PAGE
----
Whichever side of the precautionary debate you are on, we all need to be realistic about what we are doing to ourselves and our environment. The challenges we face are grave. Dramatic wildlife extinctions, climate change, rising human population, loss of land to urbanisation... these cannot be solved by pouring on more chemicals. If this is the only way we can farm, then we are frankly screwed. Industry has squeezed farmers into a corner. The tightening of regulations surrounding pesticides has made life even harder. We have just had the tillage crisis with poor weather further compounding rock bottom prices across all sectors of agriculture.

The current system of industrial farming brought a massive boost in yields when it first arrived. Now however with lack of rotation and our reliance on constantly drenching fields in chemical fertilizers and treatments, yields have more or less stagnated or fallen back. As farmers desperately try to regain lost ground they increase their inputs, reducing their margins and gamble this against a good harvest. Eventually something will have to give. It could be said that farmers cannot make a living because like drug-users they have been made addicted to these narcotic additives, which they cannot afford any more. The corporate takeover of agriculture pushes us into this dependence. Agriculture today is a death-match in which only the strong survive. The rich grow richer and the poor grow poorer.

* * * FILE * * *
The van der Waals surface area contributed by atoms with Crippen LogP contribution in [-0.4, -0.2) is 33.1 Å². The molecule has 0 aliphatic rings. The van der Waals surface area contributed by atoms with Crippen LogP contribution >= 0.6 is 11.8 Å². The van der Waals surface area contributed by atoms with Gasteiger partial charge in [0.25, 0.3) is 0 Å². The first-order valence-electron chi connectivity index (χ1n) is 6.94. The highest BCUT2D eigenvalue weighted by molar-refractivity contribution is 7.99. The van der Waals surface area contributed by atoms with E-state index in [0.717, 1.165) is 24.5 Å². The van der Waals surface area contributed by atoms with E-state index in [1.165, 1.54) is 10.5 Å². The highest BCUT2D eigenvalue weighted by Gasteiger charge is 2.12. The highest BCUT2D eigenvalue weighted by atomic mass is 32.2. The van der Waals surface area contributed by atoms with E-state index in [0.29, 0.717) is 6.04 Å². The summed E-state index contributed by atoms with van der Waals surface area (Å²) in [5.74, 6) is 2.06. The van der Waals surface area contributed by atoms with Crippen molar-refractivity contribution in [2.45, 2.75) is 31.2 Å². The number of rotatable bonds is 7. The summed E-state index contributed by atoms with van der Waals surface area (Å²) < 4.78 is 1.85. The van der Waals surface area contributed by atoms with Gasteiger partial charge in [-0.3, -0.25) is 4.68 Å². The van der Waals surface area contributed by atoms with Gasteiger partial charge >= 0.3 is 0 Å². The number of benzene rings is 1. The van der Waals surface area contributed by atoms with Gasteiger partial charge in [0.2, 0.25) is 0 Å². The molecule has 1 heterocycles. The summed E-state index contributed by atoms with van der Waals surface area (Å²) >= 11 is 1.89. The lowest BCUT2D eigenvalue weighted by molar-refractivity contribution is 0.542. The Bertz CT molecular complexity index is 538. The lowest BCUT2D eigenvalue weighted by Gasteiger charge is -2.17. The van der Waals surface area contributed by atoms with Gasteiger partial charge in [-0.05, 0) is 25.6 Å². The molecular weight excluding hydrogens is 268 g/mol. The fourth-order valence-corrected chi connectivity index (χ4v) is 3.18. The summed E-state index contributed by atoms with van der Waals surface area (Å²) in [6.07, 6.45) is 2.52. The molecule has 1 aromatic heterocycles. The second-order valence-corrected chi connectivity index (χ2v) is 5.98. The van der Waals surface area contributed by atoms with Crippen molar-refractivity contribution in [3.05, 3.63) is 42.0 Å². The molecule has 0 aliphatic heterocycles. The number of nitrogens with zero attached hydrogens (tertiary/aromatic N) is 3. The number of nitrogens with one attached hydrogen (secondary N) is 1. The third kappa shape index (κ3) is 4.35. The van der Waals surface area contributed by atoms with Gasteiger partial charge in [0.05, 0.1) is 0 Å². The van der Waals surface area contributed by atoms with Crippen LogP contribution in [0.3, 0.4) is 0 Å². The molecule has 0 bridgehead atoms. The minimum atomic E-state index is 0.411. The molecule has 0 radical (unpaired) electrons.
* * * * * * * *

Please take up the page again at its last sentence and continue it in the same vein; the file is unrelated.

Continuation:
There is a better way to farm and you don't need to be big or rich to do it. In Ireland we have so many natural advantages. If we can find ways to reduce our reliance on inputs and only use chemicals that are really needed, we can minimise our dependence on the industry giants who have only their own interests in mind. Crop diversification and proper rotation can help here. Heritage varieties are less prone to diseases that have evolved with high-productivity crops.

We need to set up a responsible Irish food label with guarantees about chemical traceability, seeing the opportunity in this crisis. So many people around the world worry about the effects of chemically drenched food, they are willing to pay more for something they can trust. There is a thriving organic market which we are not supplying. We need to communicate with the IFA, Teagasc and department officials and get their assistance with detoxing our food production. Otherwise we will lose our farming culture to industrial giants and surely nobody wants to see that happen.